The HGP was one of the great feats of exploration in history. It gave us the ability, for the first time, to read nature's complete genetic blueprint for building a human being.
Dawn of Genetic Medicine
The HGP opened a whole new field in medicine, genetic medicine. Genetic materials such as DNA and RNA delivered into the body as a therapy. They are a promising new class of medicine that was not possible even a short time ago. Advancements in science and technology are changing the way we define disease, develop drugs, and prescribe treatments with an explosion of insights into the role of genetics in infectious diseases, cancer, and rare diseases. Genetic medicines are an emerging technology with the potential to be developed as personalized medicines.
For example, the present endemic COVID 19 caused SARS CoV2 is a virus currently responsible for our diminished way of life. The vaccine for the coronavirus pandemic was developed from messenger RNA (mRNA), a recent innovation in genetic medicine. The mRNA vaccines at the vanguard of the COVID-19 pandemic show how genetic vaccines have not only the potential for high potency, low-cost manufacturing, and safe administration but also the capacity for rapid development.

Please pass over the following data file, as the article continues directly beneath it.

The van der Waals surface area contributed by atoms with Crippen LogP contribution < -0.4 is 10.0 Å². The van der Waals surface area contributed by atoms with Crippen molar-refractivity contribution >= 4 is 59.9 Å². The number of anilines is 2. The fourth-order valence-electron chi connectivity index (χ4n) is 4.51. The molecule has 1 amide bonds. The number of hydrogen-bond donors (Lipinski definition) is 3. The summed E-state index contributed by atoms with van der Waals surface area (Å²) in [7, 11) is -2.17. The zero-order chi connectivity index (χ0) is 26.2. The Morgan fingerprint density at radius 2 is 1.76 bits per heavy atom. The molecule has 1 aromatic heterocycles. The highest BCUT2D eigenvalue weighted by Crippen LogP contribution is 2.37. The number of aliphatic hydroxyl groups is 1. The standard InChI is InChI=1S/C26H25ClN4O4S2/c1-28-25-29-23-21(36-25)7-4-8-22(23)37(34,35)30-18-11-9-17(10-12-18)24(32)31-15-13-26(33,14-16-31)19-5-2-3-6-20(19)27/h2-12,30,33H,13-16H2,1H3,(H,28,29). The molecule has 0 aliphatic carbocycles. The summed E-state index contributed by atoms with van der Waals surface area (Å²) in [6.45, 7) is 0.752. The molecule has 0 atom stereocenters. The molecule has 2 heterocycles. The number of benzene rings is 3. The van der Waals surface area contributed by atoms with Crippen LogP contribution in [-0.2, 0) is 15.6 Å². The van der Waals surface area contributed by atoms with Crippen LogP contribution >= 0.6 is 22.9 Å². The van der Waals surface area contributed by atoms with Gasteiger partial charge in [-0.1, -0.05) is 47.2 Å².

Researchers are testing several approaches to gene therapy, including replacing a disease-causing mutated gene with a healthy gene, inactivating or “knocking out” a malfunctioning mutated gene, and introducing a new gene to help fight a disease.
Gene therapy is a promising application for genetic medicines for a number of diseases such as inherited disorders, viral infection, and cancers. This technique allows doctors to treat a disorder by delivering a gene into a patient instead of using drugs or surgery. The idea of germline gene therapy is controversial. While it could spare future generations in a family from having a particular genetic disorder, it might affect the development of a fetus or have long-term side effects that are not yet known.
The HGP has also created other ethical, legal, and social dilemmas which is beyond the scope of this article to discuss.
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Conflicts of interest
There are no conflicts of interest.